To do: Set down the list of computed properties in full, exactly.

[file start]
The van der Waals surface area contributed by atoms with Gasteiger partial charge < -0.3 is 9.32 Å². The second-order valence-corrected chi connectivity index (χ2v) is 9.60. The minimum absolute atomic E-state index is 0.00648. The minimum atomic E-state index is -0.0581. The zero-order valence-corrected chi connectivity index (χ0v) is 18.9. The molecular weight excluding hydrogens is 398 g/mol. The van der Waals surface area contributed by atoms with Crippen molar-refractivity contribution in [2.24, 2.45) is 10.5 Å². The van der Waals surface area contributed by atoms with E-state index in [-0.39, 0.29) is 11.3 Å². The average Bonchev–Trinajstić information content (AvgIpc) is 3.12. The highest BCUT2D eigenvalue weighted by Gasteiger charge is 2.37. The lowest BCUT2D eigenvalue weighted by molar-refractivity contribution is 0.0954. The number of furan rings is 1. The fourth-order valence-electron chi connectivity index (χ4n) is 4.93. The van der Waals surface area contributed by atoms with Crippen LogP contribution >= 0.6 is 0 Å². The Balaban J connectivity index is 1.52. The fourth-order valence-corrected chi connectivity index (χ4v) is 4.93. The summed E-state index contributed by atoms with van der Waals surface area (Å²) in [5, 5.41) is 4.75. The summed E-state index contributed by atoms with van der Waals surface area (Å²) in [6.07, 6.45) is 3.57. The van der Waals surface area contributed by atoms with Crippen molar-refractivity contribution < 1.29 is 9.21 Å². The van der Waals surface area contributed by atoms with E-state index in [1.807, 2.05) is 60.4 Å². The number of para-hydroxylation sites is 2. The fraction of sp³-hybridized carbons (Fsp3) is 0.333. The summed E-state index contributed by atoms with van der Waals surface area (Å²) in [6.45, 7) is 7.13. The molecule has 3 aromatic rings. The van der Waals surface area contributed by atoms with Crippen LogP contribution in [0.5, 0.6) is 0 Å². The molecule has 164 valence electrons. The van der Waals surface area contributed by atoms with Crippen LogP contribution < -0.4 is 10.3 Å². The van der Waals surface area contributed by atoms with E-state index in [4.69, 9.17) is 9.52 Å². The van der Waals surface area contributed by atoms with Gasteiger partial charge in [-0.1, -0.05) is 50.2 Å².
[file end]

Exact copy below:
The van der Waals surface area contributed by atoms with Gasteiger partial charge < -0.3 is 9.32 Å². The second-order valence-corrected chi connectivity index (χ2v) is 9.60. The minimum absolute atomic E-state index is 0.00648. The minimum atomic E-state index is -0.0581. The zero-order valence-corrected chi connectivity index (χ0v) is 18.9. The molecular weight excluding hydrogens is 398 g/mol. The van der Waals surface area contributed by atoms with Crippen molar-refractivity contribution in [2.24, 2.45) is 10.5 Å². The van der Waals surface area contributed by atoms with E-state index in [-0.39, 0.29) is 11.3 Å². The average Bonchev–Trinajstić information content (AvgIpc) is 3.12. The highest BCUT2D eigenvalue weighted by Gasteiger charge is 2.37. The lowest BCUT2D eigenvalue weighted by molar-refractivity contribution is 0.0954. The number of furan rings is 1. The fourth-order valence-electron chi connectivity index (χ4n) is 4.93. The van der Waals surface area contributed by atoms with Crippen LogP contribution >= 0.6 is 0 Å². The Balaban J connectivity index is 1.52. The fourth-order valence-corrected chi connectivity index (χ4v) is 4.93. The summed E-state index contributed by atoms with van der Waals surface area (Å²) in [5, 5.41) is 4.75. The summed E-state index contributed by atoms with van der Waals surface area (Å²) in [6.07, 6.45) is 3.57. The van der Waals surface area contributed by atoms with Crippen molar-refractivity contribution < 1.29 is 9.21 Å². The van der Waals surface area contributed by atoms with E-state index in [1.807, 2.05) is 60.4 Å². The number of para-hydroxylation sites is 2. The fraction of sp³-hybridized carbons (Fsp3) is 0.333. The summed E-state index contributed by atoms with van der Waals surface area (Å²) in [6.45, 7) is 7.13. The molecule has 3 aromatic rings. The van der Waals surface area contributed by atoms with Crippen LogP contribution in [0.5, 0.6) is 0 Å². The molecule has 164 valence electrons. The van der Waals surface area contributed by atoms with Crippen LogP contribution < -0.4 is 10.3 Å². The van der Waals surface area contributed by atoms with E-state index in [4.69, 9.17) is 9.52 Å². The van der Waals surface area contributed by atoms with Gasteiger partial charge in [-0.1, -0.05) is 50.2 Å².